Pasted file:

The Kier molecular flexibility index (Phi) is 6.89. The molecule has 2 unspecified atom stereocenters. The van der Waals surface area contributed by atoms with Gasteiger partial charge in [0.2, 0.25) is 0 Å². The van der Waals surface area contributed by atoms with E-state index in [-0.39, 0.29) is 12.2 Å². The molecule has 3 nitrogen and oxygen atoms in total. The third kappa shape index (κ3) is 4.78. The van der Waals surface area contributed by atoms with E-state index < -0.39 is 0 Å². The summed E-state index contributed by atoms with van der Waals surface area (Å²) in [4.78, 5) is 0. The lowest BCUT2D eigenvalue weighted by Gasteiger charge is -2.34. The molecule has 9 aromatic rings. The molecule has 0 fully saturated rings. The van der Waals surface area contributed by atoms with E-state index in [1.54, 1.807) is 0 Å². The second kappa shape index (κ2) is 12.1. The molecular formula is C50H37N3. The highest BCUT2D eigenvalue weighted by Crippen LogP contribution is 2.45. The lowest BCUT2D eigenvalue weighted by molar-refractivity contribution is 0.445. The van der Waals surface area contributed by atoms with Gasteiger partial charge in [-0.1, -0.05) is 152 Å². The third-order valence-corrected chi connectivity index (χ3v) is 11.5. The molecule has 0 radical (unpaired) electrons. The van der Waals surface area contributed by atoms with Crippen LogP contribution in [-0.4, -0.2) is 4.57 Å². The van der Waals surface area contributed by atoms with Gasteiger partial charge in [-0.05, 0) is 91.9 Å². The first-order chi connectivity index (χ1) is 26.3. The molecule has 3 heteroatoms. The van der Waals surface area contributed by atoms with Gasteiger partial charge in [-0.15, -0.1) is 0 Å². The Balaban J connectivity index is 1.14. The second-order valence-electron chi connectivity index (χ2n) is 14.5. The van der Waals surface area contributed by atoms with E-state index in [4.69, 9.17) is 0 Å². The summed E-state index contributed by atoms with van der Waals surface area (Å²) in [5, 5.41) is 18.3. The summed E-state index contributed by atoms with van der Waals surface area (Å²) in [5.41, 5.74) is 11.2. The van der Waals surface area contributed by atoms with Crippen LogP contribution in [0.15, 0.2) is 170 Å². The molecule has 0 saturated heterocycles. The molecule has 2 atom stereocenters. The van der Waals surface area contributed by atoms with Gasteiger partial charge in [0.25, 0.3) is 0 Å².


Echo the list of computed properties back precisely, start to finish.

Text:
The Kier molecular flexibility index (Phi) is 6.89. The molecule has 2 unspecified atom stereocenters. The van der Waals surface area contributed by atoms with Gasteiger partial charge in [0.2, 0.25) is 0 Å². The van der Waals surface area contributed by atoms with E-state index in [-0.39, 0.29) is 12.2 Å². The molecule has 3 nitrogen and oxygen atoms in total. The third kappa shape index (κ3) is 4.78. The van der Waals surface area contributed by atoms with E-state index < -0.39 is 0 Å². The summed E-state index contributed by atoms with van der Waals surface area (Å²) in [4.78, 5) is 0. The lowest BCUT2D eigenvalue weighted by Gasteiger charge is -2.34. The molecule has 9 aromatic rings. The molecule has 0 fully saturated rings. The van der Waals surface area contributed by atoms with E-state index in [1.54, 1.807) is 0 Å². The second kappa shape index (κ2) is 12.1. The molecular formula is C50H37N3. The highest BCUT2D eigenvalue weighted by Crippen LogP contribution is 2.45. The lowest BCUT2D eigenvalue weighted by molar-refractivity contribution is 0.445. The van der Waals surface area contributed by atoms with Gasteiger partial charge in [-0.1, -0.05) is 152 Å². The third-order valence-corrected chi connectivity index (χ3v) is 11.5. The molecule has 0 radical (unpaired) electrons. The van der Waals surface area contributed by atoms with Crippen LogP contribution in [-0.4, -0.2) is 4.57 Å². The van der Waals surface area contributed by atoms with Gasteiger partial charge in [-0.05, 0) is 91.9 Å². The first-order chi connectivity index (χ1) is 26.3. The molecule has 3 heteroatoms. The van der Waals surface area contributed by atoms with Gasteiger partial charge in [-0.15, -0.1) is 0 Å². The Balaban J connectivity index is 1.14. The second-order valence-electron chi connectivity index (χ2n) is 14.5. The van der Waals surface area contributed by atoms with E-state index in [4.69, 9.17) is 0 Å². The summed E-state index contributed by atoms with van der Waals surface area (Å²) in [5, 5.41) is 18.3. The summed E-state index contributed by atoms with van der Waals surface area (Å²) in [5.41, 5.74) is 11.2. The van der Waals surface area contributed by atoms with Crippen LogP contribution in [0.15, 0.2) is 170 Å². The molecule has 0 saturated heterocycles. The molecule has 2 atom stereocenters. The van der Waals surface area contributed by atoms with Gasteiger partial charge in [0.25, 0.3) is 0 Å².